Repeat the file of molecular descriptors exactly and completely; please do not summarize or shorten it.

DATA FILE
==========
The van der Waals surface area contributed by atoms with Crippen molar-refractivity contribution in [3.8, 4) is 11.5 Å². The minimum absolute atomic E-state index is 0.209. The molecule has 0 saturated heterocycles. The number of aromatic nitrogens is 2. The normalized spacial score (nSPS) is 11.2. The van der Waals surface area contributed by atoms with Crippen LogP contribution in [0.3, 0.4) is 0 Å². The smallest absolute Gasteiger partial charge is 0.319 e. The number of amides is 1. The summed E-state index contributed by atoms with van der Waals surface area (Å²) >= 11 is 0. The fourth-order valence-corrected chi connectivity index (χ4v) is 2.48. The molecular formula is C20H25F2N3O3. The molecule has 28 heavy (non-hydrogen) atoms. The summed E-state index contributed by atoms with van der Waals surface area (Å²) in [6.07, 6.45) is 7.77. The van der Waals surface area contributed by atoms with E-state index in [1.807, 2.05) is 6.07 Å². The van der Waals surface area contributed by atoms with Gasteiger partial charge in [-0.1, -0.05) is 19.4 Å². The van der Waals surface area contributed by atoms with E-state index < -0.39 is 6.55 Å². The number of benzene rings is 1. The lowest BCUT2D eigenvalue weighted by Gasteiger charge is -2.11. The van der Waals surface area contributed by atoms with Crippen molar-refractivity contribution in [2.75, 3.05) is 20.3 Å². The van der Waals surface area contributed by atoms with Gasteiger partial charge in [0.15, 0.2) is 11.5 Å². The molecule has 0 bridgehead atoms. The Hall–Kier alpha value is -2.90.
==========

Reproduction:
The van der Waals surface area contributed by atoms with Crippen molar-refractivity contribution in [3.8, 4) is 11.5 Å². The minimum absolute atomic E-state index is 0.209. The molecule has 0 saturated heterocycles. The number of aromatic nitrogens is 2. The normalized spacial score (nSPS) is 11.2. The van der Waals surface area contributed by atoms with Crippen LogP contribution in [0.3, 0.4) is 0 Å². The smallest absolute Gasteiger partial charge is 0.319 e. The number of amides is 1. The summed E-state index contributed by atoms with van der Waals surface area (Å²) >= 11 is 0. The fourth-order valence-corrected chi connectivity index (χ4v) is 2.48. The molecular formula is C20H25F2N3O3. The molecule has 28 heavy (non-hydrogen) atoms. The summed E-state index contributed by atoms with van der Waals surface area (Å²) in [6.07, 6.45) is 7.77. The van der Waals surface area contributed by atoms with E-state index in [1.807, 2.05) is 6.07 Å². The van der Waals surface area contributed by atoms with Gasteiger partial charge in [-0.1, -0.05) is 19.4 Å². The van der Waals surface area contributed by atoms with E-state index < -0.39 is 6.55 Å². The number of benzene rings is 1. The lowest BCUT2D eigenvalue weighted by Gasteiger charge is -2.11. The van der Waals surface area contributed by atoms with Crippen molar-refractivity contribution in [2.75, 3.05) is 20.3 Å². The van der Waals surface area contributed by atoms with Gasteiger partial charge in [0.15, 0.2) is 11.5 Å². The molecule has 0 bridgehead atoms. The Hall–Kier alpha value is -2.90.